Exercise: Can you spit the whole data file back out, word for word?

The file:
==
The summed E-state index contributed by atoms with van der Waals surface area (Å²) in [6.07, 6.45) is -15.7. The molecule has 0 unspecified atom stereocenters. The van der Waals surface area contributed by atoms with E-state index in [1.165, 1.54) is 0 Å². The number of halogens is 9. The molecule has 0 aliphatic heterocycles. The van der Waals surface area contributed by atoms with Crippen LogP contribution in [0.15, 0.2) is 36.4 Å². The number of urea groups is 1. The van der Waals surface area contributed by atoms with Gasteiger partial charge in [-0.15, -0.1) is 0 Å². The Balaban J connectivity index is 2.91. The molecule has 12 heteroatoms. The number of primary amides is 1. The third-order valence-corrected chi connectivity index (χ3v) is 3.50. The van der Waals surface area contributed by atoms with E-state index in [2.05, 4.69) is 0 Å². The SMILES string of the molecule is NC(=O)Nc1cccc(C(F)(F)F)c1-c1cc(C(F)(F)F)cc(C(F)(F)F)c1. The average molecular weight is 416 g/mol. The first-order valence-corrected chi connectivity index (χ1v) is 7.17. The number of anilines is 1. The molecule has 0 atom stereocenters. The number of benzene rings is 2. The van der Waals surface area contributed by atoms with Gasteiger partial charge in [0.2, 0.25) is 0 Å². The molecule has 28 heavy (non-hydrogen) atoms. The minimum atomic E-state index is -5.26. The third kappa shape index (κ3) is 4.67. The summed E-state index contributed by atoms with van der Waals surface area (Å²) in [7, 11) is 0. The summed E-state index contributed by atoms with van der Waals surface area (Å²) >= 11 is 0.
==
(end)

The summed E-state index contributed by atoms with van der Waals surface area (Å²) in [6.07, 6.45) is -15.7. The molecule has 0 unspecified atom stereocenters. The van der Waals surface area contributed by atoms with E-state index in [1.165, 1.54) is 0 Å². The number of halogens is 9. The molecule has 0 aliphatic heterocycles. The van der Waals surface area contributed by atoms with Crippen LogP contribution in [0.15, 0.2) is 36.4 Å². The number of urea groups is 1. The van der Waals surface area contributed by atoms with Gasteiger partial charge in [-0.15, -0.1) is 0 Å². The Balaban J connectivity index is 2.91. The molecule has 12 heteroatoms. The number of primary amides is 1. The third-order valence-corrected chi connectivity index (χ3v) is 3.50. The van der Waals surface area contributed by atoms with E-state index in [2.05, 4.69) is 0 Å². The SMILES string of the molecule is NC(=O)Nc1cccc(C(F)(F)F)c1-c1cc(C(F)(F)F)cc(C(F)(F)F)c1. The average molecular weight is 416 g/mol. The first-order valence-corrected chi connectivity index (χ1v) is 7.17. The number of anilines is 1. The molecule has 0 atom stereocenters. The number of benzene rings is 2. The van der Waals surface area contributed by atoms with Gasteiger partial charge in [0.2, 0.25) is 0 Å². The molecule has 28 heavy (non-hydrogen) atoms. The minimum atomic E-state index is -5.26. The third kappa shape index (κ3) is 4.67. The summed E-state index contributed by atoms with van der Waals surface area (Å²) in [7, 11) is 0. The summed E-state index contributed by atoms with van der Waals surface area (Å²) >= 11 is 0.